Has Preaching Had Its Day?

Has the sermon had its day?  Is there still a place for preaching?  Jonny Baker explores preaching in a thought provoking piece he wrote about a year ago… Preaching: throwing a had-grenade in  fruit bowl

I have to say that I don’t think preaching is done yet, but then you might expect someone who stands at the front of a church most Sundays to say that.

My biggest complaint about lots of preaching is that it is mostly average at best.  I know it’s hard to hit the heights every week but it seems to me that most of the complaints I hear about preaching are really about quality.  Most of us enjoy listening to a captivating speaker for much longer than 10 or 15 minutes.  I regularly listen to Rob Bell talk on his podcast for an hour and I’m disappointed when it’s over.  And that has no visual aids.

So, here’s my plea to anyone who gets to stand up in front of any group of people to speak.  Look on that 15 minute slot as the most important 15 minute presentation of your life, without the associated stress obviously. Would that change how you approach it? Should you expect people to disagree with what you said? What would you like them to go home thinking about?

In Jonny’s article he say:

Mike Riddell suggests that ‘The purpose of the sermon is to unleash the power of scripture in a way that leads to personal and corporate encounter with God.’ (p119 God’s Home Page).  I like that.  I’d add that it should open up the possibility of transformation which maybe is implicit in his definition.  One other goal of preaching/teaching is education – enabling people to learn.

Is that what you get on a Sunday?  Is that what you set out to do on a Sunday?  What do you think about preaching?

2 thoughts on “Has Preaching Had Its Day?”

  1. Has the sermon had its day? No
    Is there still a place for preaching? Yes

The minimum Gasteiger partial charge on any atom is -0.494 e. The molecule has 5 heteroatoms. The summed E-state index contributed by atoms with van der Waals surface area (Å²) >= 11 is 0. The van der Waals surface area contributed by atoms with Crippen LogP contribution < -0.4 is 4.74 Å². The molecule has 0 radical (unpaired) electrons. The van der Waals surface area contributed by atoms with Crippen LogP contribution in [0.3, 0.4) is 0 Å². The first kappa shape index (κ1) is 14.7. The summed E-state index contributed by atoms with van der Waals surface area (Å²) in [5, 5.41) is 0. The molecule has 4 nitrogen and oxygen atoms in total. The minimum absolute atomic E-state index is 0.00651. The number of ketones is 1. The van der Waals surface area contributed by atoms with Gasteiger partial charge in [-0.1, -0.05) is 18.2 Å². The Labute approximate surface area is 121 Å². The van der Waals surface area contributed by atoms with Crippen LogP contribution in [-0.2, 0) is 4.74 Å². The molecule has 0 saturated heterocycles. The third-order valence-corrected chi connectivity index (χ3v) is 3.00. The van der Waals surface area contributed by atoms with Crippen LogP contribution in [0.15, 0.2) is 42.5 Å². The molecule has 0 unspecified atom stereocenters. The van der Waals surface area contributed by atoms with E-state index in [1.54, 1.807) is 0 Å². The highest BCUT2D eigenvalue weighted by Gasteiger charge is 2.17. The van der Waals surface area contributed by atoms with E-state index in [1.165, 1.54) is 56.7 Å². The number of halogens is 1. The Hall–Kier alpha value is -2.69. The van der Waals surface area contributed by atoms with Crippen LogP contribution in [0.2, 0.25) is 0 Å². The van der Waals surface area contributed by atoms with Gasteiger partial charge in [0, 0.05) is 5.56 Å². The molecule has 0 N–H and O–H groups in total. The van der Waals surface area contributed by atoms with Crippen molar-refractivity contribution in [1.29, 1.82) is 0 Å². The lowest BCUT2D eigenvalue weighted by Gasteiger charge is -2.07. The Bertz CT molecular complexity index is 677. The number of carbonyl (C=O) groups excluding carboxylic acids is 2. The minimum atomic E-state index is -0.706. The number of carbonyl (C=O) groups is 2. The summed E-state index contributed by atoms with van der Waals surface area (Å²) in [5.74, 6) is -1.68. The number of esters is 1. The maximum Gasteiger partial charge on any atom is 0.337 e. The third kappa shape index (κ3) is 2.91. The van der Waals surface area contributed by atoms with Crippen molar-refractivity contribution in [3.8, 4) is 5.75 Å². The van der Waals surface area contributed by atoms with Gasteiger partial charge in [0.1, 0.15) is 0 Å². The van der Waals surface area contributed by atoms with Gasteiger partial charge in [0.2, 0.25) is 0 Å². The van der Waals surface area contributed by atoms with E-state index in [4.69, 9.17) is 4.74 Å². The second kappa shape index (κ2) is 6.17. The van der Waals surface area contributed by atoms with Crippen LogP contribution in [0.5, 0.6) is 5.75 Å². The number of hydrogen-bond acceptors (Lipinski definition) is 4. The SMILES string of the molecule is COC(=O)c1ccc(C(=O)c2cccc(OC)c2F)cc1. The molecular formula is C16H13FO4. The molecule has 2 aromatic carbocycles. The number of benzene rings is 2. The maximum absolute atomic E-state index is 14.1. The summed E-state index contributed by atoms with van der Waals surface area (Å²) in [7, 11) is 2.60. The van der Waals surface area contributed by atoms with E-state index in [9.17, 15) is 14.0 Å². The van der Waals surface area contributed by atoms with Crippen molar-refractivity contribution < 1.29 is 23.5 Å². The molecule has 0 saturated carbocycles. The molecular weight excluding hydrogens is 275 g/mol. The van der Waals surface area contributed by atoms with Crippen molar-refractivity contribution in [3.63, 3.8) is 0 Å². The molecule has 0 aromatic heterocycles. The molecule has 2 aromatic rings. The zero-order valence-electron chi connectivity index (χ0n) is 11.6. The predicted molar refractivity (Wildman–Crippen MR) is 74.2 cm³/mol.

And I don’t say that because I have a vested interest in the answers.
    Preaching has both a scriptural and theological mandate. To be Barthian about it, preaching ‘becomes’ the word of God when it faithfully interprets the witness of scripture to the Gospel. Unless we elevate scripture to a place where it is sufficient in and of itself then it will always need interpretation. That can never be open to group concensus and must be a ‘led’ activity.
    Now, whether that means declaiming from the pulpit for anything up to an hour or so is debatable. But there aren’t too many other ways where a large ‘audience’ can be engaged effectively. Jonny’s example of the way they taught the psalms would work with a fairly small group but I doubt it would be feasible for a congregation of a couple of hundred, comprised of a huge age range. That’s not to say it doesn’t have its place and should be used where it can be done effectively.
    Furthermore, there needs to be a balance between exposition and application. Too much exposition and it’s a lecture. Too much application and it becomes a list of rules for moral living. The purpose of preaching is to ‘build up’ the body of Christ (the church). This can’t be done as an activity in isolation from all other aspects of worship, but nor can it be ignored for it is still one of the most effective teaching vehicles.
    Anyone who suggests that preachers need to spend more time preparing engaging, multi-media-filled, participatory and challenging worship has obviously never had to deal with the responsibilities of parish ministry. And anyone who suggests that that is why it should be a team effort has never had to deal with the apathy commonly found in the average congregation.
    ( Can you tell I’m in essay/dissertation writing mode at the moment? )

  2. SC, a couple of quick thoughts – average preaching is toiling in a media-soaked culture. We’re so over-communicated with/to/at (incl me!) that unless it tickles our senses or the Holy Spirit is given room to speak to us (by us?) then we dismiss it.

    It’s maybe about people being authentic. that will get people’s attention. as for the busyness of parish ministry, I honestly think this is why we are to be a body who ministers to one another. one guy/girl can’t be epected to laugh & cry with peopl and share life and then prepare a dynamic, astounding sermon in the few minutes they have left. do you expect that person to clean the loo and sweep the floor as well?

    Dunno if that’s right, but it’s food for thought!

    Peace, W

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